By Kevin Kenslin, Champlin
Gun control citizens are not police officers.
I have a couple questions concerning Rep. Tony Cornish's comment, "I don't think police officers have any more right to defend their own lives than citizens," when discussing that officers use semi automatic weapons and high capacity ammunition clips (The StarTribune ÒGun-Rights Supporters' article Feb. 8).
Does every citizen take the police officer's Oath Of Honor: "On my honor I will never betray my badge, my integrity, my character or the public trust. I will always have the courage to hold myself and others accountable for our actions. I will always uphold the constitution, my community, and the agency I serve."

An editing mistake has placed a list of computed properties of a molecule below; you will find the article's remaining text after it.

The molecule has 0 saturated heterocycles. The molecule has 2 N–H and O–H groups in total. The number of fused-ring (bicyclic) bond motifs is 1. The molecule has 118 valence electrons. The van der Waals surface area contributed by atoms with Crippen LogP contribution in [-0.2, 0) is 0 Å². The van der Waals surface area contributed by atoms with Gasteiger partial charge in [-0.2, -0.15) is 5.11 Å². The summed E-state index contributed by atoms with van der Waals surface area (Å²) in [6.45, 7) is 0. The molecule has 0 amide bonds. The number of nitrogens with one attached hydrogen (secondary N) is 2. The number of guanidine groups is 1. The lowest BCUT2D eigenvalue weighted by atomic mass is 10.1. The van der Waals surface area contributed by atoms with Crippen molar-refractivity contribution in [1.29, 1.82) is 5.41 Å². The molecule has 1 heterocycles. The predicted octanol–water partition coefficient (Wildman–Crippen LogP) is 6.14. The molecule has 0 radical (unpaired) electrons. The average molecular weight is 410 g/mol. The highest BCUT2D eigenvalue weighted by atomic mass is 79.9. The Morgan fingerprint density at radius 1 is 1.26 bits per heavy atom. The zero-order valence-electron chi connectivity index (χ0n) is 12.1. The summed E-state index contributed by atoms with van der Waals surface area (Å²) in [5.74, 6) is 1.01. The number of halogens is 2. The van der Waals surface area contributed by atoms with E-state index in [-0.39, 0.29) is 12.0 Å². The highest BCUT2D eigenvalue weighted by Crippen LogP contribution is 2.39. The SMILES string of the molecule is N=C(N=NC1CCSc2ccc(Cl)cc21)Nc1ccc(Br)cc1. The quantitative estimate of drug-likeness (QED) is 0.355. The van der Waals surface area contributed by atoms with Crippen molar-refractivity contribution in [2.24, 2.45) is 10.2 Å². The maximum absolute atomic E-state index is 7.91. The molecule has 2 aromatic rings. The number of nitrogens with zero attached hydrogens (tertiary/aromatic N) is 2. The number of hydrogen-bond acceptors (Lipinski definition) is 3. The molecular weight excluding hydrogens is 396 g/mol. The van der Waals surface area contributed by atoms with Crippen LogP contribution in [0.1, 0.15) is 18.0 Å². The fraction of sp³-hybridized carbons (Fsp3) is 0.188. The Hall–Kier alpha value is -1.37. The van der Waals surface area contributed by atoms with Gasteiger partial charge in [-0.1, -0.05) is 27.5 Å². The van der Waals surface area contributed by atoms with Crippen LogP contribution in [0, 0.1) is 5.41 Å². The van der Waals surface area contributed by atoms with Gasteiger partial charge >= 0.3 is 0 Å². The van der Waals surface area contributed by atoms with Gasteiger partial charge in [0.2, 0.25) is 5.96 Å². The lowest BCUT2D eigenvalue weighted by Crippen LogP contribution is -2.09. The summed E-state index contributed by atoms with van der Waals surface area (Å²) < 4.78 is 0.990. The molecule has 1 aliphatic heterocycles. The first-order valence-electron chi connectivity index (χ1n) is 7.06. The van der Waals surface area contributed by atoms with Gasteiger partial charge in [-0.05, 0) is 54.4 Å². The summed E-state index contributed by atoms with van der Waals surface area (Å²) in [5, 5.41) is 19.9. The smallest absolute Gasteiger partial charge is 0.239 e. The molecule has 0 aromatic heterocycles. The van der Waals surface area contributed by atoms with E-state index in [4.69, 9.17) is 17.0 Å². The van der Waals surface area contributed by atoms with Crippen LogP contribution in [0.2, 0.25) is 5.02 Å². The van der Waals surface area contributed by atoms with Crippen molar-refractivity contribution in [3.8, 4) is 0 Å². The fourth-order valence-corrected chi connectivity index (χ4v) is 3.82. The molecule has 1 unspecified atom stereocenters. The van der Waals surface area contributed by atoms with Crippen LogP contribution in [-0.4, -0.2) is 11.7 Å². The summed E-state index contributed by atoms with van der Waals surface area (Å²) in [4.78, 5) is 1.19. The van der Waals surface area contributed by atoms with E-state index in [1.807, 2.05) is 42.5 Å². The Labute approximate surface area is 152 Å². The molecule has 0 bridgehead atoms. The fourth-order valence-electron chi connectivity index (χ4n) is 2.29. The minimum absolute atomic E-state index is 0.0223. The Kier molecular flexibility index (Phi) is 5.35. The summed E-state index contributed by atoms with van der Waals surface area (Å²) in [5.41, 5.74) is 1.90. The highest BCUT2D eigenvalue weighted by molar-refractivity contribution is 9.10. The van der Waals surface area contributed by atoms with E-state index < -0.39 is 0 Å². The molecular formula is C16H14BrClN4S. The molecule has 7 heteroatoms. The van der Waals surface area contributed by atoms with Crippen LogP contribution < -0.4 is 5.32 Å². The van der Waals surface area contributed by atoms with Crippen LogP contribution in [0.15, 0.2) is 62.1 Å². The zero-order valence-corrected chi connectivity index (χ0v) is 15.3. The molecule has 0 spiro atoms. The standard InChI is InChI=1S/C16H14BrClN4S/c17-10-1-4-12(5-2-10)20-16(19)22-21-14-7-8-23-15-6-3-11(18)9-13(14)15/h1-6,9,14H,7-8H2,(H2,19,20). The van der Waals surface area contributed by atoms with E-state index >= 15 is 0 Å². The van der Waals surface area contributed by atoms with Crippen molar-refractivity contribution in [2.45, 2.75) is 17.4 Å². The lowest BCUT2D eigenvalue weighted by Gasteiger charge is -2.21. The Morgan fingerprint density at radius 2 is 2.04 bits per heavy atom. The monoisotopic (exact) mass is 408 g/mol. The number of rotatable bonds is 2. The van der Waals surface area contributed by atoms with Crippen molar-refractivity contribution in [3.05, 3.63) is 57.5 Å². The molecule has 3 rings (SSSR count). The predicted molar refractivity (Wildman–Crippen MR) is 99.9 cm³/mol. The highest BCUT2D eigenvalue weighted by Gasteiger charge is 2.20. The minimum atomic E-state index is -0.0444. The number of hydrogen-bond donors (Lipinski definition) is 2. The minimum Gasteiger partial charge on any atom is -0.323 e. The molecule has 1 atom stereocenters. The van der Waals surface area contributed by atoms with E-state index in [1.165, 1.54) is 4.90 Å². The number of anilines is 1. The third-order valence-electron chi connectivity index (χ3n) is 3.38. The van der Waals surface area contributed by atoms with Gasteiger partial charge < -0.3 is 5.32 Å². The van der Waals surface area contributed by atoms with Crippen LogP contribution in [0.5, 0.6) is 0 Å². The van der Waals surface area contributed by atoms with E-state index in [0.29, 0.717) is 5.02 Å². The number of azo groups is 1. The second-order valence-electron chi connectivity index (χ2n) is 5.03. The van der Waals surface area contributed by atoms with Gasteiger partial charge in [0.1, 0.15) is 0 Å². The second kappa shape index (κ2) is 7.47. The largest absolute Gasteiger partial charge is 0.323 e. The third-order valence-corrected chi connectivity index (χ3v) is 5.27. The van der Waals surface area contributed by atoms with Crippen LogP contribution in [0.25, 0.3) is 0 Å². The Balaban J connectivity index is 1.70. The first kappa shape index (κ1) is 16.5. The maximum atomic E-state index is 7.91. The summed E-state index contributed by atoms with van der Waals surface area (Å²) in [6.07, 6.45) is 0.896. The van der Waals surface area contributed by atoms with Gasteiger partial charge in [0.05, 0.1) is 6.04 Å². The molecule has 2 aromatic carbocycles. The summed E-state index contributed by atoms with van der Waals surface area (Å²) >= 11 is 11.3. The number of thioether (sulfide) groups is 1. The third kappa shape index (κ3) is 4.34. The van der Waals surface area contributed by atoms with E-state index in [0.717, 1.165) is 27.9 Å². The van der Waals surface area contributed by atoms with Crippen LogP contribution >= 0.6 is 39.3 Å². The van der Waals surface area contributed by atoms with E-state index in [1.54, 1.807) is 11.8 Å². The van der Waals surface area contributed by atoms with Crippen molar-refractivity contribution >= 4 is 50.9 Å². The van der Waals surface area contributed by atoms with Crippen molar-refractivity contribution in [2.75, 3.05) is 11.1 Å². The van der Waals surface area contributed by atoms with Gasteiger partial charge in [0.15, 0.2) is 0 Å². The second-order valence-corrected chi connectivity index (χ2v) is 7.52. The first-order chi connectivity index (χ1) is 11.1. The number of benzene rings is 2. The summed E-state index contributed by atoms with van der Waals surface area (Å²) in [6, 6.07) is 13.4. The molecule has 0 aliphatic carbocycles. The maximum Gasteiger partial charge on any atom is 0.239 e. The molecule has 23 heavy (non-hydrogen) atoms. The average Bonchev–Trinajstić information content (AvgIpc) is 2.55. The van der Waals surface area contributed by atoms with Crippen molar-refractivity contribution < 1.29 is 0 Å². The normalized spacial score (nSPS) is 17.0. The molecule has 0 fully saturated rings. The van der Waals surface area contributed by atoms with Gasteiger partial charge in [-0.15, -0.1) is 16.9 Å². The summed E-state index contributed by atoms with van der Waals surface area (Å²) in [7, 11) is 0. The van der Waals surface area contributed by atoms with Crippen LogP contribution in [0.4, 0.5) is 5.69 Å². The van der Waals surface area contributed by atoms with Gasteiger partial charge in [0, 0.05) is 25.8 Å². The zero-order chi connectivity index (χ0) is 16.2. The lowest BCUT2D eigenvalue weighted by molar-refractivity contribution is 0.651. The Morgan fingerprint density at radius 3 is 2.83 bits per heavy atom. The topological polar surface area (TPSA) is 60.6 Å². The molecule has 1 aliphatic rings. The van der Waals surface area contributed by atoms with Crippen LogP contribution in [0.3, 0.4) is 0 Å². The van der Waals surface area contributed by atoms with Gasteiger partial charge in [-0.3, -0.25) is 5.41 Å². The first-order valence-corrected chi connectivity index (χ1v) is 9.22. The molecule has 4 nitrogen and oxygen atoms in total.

Does every citizen agree to follow a police officer's obligation to prevent crime and promote crime awareness; partner with citizens and other city services to solve quality of life issues; enforce the law in a consistent, impartial and professional manner; address concerns about traffic issues through education and enforcement activities; recognize that the success and failures of our youth effect the future of our community.
If every citizen commits to follow the above, then yes, I agree with Cornish's statement. However, until then, do what is best for the future safety of our children and citizens -- modify gun control.
Self defense is a human right and should not be taken away. But, what is wrong with modifying gun control if in the end, it might help save a life?
To me, that is a good thing.